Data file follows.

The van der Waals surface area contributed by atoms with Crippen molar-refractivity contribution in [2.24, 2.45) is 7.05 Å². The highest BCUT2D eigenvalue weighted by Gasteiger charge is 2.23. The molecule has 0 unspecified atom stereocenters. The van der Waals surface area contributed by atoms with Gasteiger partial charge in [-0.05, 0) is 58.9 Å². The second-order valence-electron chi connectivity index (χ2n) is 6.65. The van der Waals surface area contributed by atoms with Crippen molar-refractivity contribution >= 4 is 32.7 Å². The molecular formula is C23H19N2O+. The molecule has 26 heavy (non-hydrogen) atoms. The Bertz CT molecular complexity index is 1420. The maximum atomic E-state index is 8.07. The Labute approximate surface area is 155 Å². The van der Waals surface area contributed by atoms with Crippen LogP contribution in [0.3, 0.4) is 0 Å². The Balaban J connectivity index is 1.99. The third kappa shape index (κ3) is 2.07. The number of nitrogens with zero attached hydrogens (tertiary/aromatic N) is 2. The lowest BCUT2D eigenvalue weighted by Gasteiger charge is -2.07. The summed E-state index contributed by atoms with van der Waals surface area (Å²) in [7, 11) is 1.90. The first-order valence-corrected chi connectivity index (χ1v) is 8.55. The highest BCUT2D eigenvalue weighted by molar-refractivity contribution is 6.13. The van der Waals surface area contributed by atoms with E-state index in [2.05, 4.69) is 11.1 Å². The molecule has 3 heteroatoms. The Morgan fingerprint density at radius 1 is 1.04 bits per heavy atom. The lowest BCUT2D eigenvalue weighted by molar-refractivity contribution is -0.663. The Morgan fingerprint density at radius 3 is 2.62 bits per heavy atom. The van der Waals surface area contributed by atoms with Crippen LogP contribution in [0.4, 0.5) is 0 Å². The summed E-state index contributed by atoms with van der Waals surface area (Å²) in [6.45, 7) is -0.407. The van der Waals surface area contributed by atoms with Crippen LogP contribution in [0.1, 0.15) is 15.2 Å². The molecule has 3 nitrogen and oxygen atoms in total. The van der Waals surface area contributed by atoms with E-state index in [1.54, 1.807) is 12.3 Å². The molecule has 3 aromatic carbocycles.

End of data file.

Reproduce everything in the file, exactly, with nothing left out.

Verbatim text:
The van der Waals surface area contributed by atoms with Crippen molar-refractivity contribution in [2.24, 2.45) is 7.05 Å². The highest BCUT2D eigenvalue weighted by Gasteiger charge is 2.23. The molecule has 0 unspecified atom stereocenters. The van der Waals surface area contributed by atoms with Gasteiger partial charge in [-0.05, 0) is 58.9 Å². The second-order valence-electron chi connectivity index (χ2n) is 6.65. The van der Waals surface area contributed by atoms with Crippen molar-refractivity contribution >= 4 is 32.7 Å². The molecular formula is C23H19N2O+. The molecule has 26 heavy (non-hydrogen) atoms. The Bertz CT molecular complexity index is 1420. The maximum atomic E-state index is 8.07. The Labute approximate surface area is 155 Å². The van der Waals surface area contributed by atoms with Crippen LogP contribution in [0.3, 0.4) is 0 Å². The Balaban J connectivity index is 1.99. The third kappa shape index (κ3) is 2.07. The number of nitrogens with zero attached hydrogens (tertiary/aromatic N) is 2. The lowest BCUT2D eigenvalue weighted by Gasteiger charge is -2.07. The summed E-state index contributed by atoms with van der Waals surface area (Å²) in [7, 11) is 1.90. The first-order valence-corrected chi connectivity index (χ1v) is 8.55. The highest BCUT2D eigenvalue weighted by molar-refractivity contribution is 6.13. The van der Waals surface area contributed by atoms with E-state index in [2.05, 4.69) is 11.1 Å². The molecule has 3 heteroatoms. The Morgan fingerprint density at radius 1 is 1.04 bits per heavy atom. The lowest BCUT2D eigenvalue weighted by molar-refractivity contribution is -0.663. The Morgan fingerprint density at radius 3 is 2.62 bits per heavy atom. The van der Waals surface area contributed by atoms with Crippen LogP contribution in [0.4, 0.5) is 0 Å². The summed E-state index contributed by atoms with van der Waals surface area (Å²) in [6.45, 7) is -0.407. The van der Waals surface area contributed by atoms with Crippen LogP contribution in [0.1, 0.15) is 15.2 Å². The molecule has 3 nitrogen and oxygen atoms in total. The van der Waals surface area contributed by atoms with E-state index in [1.54, 1.807) is 12.3 Å². The molecule has 3 aromatic carbocycles.